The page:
Editorial do WSJ
They say there's always a silver lining. Yesterday there wasn't. Markets around the globe sold off in a chaotic day. The Dow Jones Industrial Average's hair-raising ride ended the day down 512 points. The discernible theme among the wreckage was a generalized loss of confidence in the policy-making role of governments, here and in Europe.
If we had to single out one story in yesterday's events as suggestive of the depth of the desperation it was Bank of New York Mellon's announcement that it would start charging very large corporate and institutional depositors for the privilege of simply holding their cash. When even corporate treasurers are taking their money out of short-term securities and parking it in no-interest cash, you know the big boys are discovering the same anxieties Mom and Pop have known for a year as they ran out of safe havens for their assets.
Nominally, yesterday's rout began in Europe, as it became clear that the latest bailout of its debt-strapped nations isn't working and that the turmoil may spread to Spain and Italy. There is now fear that Europe will slide into recession, which would increase the odds of a United States double-dip.
As market participants sort through the charred tea leaves, they will note that oil prices fell below $89, three-month U.S. Treasury bills are yielding next to nothing, or that even the "safe haven" Swiss government felt obliged to drop interest rates near zero to protect its economy from an overvalued franc.
These volatile details matter, but the underlying problem remains unchanged: The economies of Europe and the United States have arrived at the moment when they no longer have any conceivable hope of being able to pay for the huge public commitments they've amassed the past 40 years. This year's "debt crisis" has been building for decades. European Central Bank President Jean-Claude Trichet finished his public statement yesterday by calling on Europe, for the umpteenth time, to do "comprehensive structural reform."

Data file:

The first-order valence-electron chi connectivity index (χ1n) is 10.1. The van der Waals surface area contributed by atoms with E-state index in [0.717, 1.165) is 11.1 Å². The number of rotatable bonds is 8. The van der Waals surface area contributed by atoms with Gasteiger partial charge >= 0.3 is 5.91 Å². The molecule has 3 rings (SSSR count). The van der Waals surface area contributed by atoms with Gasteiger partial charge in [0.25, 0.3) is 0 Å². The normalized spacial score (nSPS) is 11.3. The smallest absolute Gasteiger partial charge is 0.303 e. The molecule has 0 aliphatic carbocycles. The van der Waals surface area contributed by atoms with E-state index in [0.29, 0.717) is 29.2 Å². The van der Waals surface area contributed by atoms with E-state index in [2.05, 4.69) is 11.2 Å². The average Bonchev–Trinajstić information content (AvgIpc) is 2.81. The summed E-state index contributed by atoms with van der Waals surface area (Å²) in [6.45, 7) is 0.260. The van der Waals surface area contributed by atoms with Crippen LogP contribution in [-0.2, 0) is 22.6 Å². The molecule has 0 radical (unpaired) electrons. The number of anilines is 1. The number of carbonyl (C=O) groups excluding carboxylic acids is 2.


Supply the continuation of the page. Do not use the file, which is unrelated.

Here in the U.S. we have just gone through three weeks of arduous negotiations between the President and Congressional leadership over spending, taxes and a U.S. debt ceiling above $14 trillion. The deal they struck hardly qualifies as comprehensive reform. President Obama's primary contribution, after he joined the talks, was to insist that the deal include tax increases, of all things, amid high unemployment and weak growth. A relatively more sensible deal with spending cuts alone was achieved only after House Speaker John Boehner announced he could no longer do business with the White House. Congressional Democrats and Republicans then cut a compromise.
In the wake of the debt deal, liberal economists are now complaining that the downward pressure on spending violates the Keynesian commandment to flood a faltering economy with government outlays.
We've done that. From the first months of the Obama Presidency, billions of stimulus have been injected into the economy, budgeted federal spending has grown toward 25% of GDP and the Federal Reserve has poured oceans of cash into the markets.
The Keynesians have fired all their ammo, and here we are, going south. Maybe now President Obama should consider everything he's done to revive the American economy—and do the opposite.